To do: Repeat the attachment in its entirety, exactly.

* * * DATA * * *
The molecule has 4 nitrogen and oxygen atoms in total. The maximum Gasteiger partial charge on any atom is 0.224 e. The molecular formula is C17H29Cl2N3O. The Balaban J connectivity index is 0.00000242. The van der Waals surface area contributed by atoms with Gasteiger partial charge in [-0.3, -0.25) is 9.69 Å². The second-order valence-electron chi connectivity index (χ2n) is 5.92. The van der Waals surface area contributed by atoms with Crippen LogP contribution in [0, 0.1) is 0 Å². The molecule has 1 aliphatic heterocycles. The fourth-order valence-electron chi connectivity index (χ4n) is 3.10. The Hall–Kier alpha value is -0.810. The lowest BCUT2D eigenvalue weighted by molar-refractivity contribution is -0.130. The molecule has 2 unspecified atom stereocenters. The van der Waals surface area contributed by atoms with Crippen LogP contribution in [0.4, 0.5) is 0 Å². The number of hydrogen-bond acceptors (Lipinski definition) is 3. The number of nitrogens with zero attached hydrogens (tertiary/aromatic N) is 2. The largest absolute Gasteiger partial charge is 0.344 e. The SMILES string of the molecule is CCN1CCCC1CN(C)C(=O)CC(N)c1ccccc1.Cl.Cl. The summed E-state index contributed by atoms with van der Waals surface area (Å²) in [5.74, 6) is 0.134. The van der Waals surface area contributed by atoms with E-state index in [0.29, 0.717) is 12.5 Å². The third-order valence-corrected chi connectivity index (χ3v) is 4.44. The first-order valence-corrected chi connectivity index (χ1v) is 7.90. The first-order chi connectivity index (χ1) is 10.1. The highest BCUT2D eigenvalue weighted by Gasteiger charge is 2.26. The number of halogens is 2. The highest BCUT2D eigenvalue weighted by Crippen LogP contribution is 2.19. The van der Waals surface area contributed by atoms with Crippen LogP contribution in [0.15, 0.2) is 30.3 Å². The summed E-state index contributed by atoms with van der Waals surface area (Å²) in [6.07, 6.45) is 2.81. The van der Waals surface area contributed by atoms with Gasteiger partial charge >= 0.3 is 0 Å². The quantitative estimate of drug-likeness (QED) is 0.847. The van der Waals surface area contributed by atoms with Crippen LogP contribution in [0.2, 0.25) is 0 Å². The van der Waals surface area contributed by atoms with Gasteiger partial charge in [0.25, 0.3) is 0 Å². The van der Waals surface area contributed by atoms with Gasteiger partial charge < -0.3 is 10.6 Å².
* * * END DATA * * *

The molecule has 4 nitrogen and oxygen atoms in total. The maximum Gasteiger partial charge on any atom is 0.224 e. The molecular formula is C17H29Cl2N3O. The Balaban J connectivity index is 0.00000242. The van der Waals surface area contributed by atoms with Gasteiger partial charge in [-0.3, -0.25) is 9.69 Å². The second-order valence-electron chi connectivity index (χ2n) is 5.92. The van der Waals surface area contributed by atoms with Crippen LogP contribution in [0, 0.1) is 0 Å². The molecule has 1 aliphatic heterocycles. The fourth-order valence-electron chi connectivity index (χ4n) is 3.10. The Hall–Kier alpha value is -0.810. The lowest BCUT2D eigenvalue weighted by molar-refractivity contribution is -0.130. The molecule has 2 unspecified atom stereocenters. The van der Waals surface area contributed by atoms with Crippen LogP contribution in [0.4, 0.5) is 0 Å². The number of hydrogen-bond acceptors (Lipinski definition) is 3. The number of nitrogens with zero attached hydrogens (tertiary/aromatic N) is 2. The largest absolute Gasteiger partial charge is 0.344 e. The SMILES string of the molecule is CCN1CCCC1CN(C)C(=O)CC(N)c1ccccc1.Cl.Cl. The summed E-state index contributed by atoms with van der Waals surface area (Å²) in [5.74, 6) is 0.134. The van der Waals surface area contributed by atoms with E-state index in [0.29, 0.717) is 12.5 Å². The third-order valence-corrected chi connectivity index (χ3v) is 4.44. The first-order valence-corrected chi connectivity index (χ1v) is 7.90. The first-order chi connectivity index (χ1) is 10.1. The highest BCUT2D eigenvalue weighted by Gasteiger charge is 2.26. The number of halogens is 2. The highest BCUT2D eigenvalue weighted by Crippen LogP contribution is 2.19. The van der Waals surface area contributed by atoms with Crippen LogP contribution in [0.15, 0.2) is 30.3 Å². The summed E-state index contributed by atoms with van der Waals surface area (Å²) in [6.07, 6.45) is 2.81. The van der Waals surface area contributed by atoms with Gasteiger partial charge >= 0.3 is 0 Å². The quantitative estimate of drug-likeness (QED) is 0.847. The van der Waals surface area contributed by atoms with Crippen LogP contribution in [0.2, 0.25) is 0 Å². The van der Waals surface area contributed by atoms with Gasteiger partial charge in [0.25, 0.3) is 0 Å². The van der Waals surface area contributed by atoms with Gasteiger partial charge < -0.3 is 10.6 Å².